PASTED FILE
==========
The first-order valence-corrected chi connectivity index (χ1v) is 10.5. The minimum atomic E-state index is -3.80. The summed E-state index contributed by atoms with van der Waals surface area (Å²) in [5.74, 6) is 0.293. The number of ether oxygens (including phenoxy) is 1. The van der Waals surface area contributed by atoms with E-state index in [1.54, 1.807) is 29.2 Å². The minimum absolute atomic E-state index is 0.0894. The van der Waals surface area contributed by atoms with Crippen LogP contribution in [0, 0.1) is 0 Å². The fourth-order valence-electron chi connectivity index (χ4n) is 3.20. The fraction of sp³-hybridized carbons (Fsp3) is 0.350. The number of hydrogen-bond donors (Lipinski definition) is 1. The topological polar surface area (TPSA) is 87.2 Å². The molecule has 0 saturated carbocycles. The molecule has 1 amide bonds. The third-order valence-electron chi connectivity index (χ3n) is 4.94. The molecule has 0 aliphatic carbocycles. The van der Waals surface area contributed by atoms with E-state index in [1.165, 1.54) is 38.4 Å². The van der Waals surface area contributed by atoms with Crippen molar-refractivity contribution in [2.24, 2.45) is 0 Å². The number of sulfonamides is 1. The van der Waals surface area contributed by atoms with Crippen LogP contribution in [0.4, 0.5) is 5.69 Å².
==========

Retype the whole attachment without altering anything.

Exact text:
The first-order valence-corrected chi connectivity index (χ1v) is 10.5. The minimum atomic E-state index is -3.80. The summed E-state index contributed by atoms with van der Waals surface area (Å²) in [5.74, 6) is 0.293. The number of ether oxygens (including phenoxy) is 1. The van der Waals surface area contributed by atoms with E-state index in [1.54, 1.807) is 29.2 Å². The minimum absolute atomic E-state index is 0.0894. The van der Waals surface area contributed by atoms with Crippen LogP contribution in [0, 0.1) is 0 Å². The fourth-order valence-electron chi connectivity index (χ4n) is 3.20. The fraction of sp³-hybridized carbons (Fsp3) is 0.350. The number of hydrogen-bond donors (Lipinski definition) is 1. The topological polar surface area (TPSA) is 87.2 Å². The molecule has 0 saturated carbocycles. The molecule has 1 amide bonds. The third-order valence-electron chi connectivity index (χ3n) is 4.94. The molecule has 0 aliphatic carbocycles. The van der Waals surface area contributed by atoms with E-state index in [1.165, 1.54) is 38.4 Å². The van der Waals surface area contributed by atoms with Crippen molar-refractivity contribution in [2.24, 2.45) is 0 Å². The number of sulfonamides is 1. The van der Waals surface area contributed by atoms with Crippen LogP contribution in [0.4, 0.5) is 5.69 Å².